Dental Tribune Europe

Scientists patent novel technique for diagnosing oral cancer

By Dental Tribune International
June 19, 2015

VIGO, Spain: Malignant tumours of the oral cavity are the sixth leading cause of cancer-related deaths worldwide. Thus, a fast and accurate diagnosis is key to maximising the probability of successful treatment. Scientists from the Institute of Biomedical Research of Vigo (IBIV) in Spain, have patented a novel, more reliable and less invasive technique for detecting carcinomas in the oral mucosa.

IBIV has developed this new technique in co-operation with the otorhinolaryngology department at the Povisa hospital in Vigo in the context of its Biomedical Capacities Support Programme, BIOCAPS, which is funded by the European Commission. According to the researchers, the technique could possibly be adapted for the diagnosis of other common cancers, such as cervical and skin cancer, in the future.

“The earliest symptom of cancer of the oral cavity is the appearance of whitish or reddish lesions, which do not disappear or which may grow larger with time, on the inner surface of the oropharyngeal cavity,” explained Dr Roberto Valdés from the hospital. These lesions subsequently become painful, either spontaneously or during chewing or swallowing, followed by the onset of oral bleeding.

To date, physicians diagnose a carcinoma of the epithelial mucosal tissue in the oropharynx by observing and biopsying the tissues that exhibit lesions. The accuracy of this invasive technique depends on adequate sampling of the lesion and correct interpretation of the results of the laboratory analysis.

The alternative developed by the BIOCAPS researchers provides important advantages, as it is “a non-invasive technique that allows tissue to be analysed in the patient, without the need for either incisions or tissue removal,” noted Pío González, the co-ordinator of the research project.

Moreover, the technique can be performed using an easy-to-handle portable device; thus, the result can be obtained immediately in the consulting room or operating theatre without the need for laboratory analyses. “This is a non-traumatic test as there is no need to perform biopsies, thus making it possible to perform multiple examinations in suspected patients and reach an early diagnosis of this tumour-type disease,” Valdés noted from a clinical viewpoint.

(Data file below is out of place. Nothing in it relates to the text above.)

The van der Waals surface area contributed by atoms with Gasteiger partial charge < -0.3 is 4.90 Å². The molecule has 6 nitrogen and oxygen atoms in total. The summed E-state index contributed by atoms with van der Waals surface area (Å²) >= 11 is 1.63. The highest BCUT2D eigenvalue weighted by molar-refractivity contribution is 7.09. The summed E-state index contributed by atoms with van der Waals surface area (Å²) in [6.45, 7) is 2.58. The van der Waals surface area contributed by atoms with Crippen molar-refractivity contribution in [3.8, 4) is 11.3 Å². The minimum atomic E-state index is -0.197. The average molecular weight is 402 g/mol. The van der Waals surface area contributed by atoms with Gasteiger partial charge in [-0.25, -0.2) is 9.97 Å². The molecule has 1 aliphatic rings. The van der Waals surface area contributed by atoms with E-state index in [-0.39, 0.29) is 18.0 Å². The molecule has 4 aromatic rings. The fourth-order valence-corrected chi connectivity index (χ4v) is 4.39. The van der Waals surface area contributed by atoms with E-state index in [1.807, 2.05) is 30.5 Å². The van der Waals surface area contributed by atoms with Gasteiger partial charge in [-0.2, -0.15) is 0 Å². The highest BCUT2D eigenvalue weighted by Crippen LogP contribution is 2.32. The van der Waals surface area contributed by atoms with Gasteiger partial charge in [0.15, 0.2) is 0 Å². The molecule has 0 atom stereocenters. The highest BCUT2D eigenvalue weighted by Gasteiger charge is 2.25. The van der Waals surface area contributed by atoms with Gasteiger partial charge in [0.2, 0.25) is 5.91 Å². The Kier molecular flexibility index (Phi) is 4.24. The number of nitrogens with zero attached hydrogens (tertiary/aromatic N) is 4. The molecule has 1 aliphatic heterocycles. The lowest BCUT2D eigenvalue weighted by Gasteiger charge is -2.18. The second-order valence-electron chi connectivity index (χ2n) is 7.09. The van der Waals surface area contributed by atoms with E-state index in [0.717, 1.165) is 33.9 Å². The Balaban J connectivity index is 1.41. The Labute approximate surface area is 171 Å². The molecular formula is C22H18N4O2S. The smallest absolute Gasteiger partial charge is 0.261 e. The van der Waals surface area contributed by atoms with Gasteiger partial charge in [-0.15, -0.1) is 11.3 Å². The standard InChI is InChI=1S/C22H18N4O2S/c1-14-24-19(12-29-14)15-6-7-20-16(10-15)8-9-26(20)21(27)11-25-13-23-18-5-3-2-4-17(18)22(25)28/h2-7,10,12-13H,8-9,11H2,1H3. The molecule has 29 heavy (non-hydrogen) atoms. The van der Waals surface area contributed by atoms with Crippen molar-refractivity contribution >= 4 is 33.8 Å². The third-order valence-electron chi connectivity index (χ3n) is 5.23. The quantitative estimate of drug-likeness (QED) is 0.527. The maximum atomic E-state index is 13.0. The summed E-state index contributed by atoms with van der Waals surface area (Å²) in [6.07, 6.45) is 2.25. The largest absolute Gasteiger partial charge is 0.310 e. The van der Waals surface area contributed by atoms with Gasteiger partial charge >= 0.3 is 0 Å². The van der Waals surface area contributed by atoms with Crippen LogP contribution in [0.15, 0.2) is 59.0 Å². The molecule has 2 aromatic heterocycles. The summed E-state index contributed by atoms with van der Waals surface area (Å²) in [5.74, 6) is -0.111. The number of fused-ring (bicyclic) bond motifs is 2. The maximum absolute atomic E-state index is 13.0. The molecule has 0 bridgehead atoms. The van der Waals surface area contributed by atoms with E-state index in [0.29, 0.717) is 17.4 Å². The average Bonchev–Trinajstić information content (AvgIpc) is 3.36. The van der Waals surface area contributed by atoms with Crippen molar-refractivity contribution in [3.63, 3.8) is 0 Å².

The new method is expected to reduce the costs and time required for diagnosis substantially. It will also replace the subjective interpretation of results by providing an exact measure of the degree of malignancy of the tissue.

The key to this new technique is the use of an optical technique known as Raman spectroscopy, which involves irradiating the tissue with laser light to provide accurate information regarding the irradiated surface without any harmful effects to it.

“Although it had previously been shown that Raman spectroscopy can differentiate between different functional group characteristics of changes in living tissue, specific studies with this type of cancer had not been conducted,” said Dr Miriam López, a researcher at IBIV. “Malignancy indices such as those developed by us were also unavailable; therefore, this study represents a clear and specific breakthrough in the detection of this disease with high reliability,” she added.

The patent for the technique has been licensed to the company Irida Ibérica, which is currently developing a portable prototype and will fund further research by the IBIV scientists to establish the exact malignancy parameters through in vivo trials. The company expects to have the first prototype available by the end of this year. Once the final malignancy criteria have been incorporated, the technique will be made available to the medical community.

“It will be vital to attend conferences to present this technique and demonstrate to specialists that it is more objective and reliable as it will even allow diagnosis before the tumour becomes visible by identifying cancerous cells before they can be observed visually,” explained Nikos Ekizoglou, head of projects at Irida Ibérica.

To read more about oral cancer, follow this link.

Leave a Reply

Your email address will not be published. Required fields are marked *

© 2020 - All rights reserved - Dental Tribune International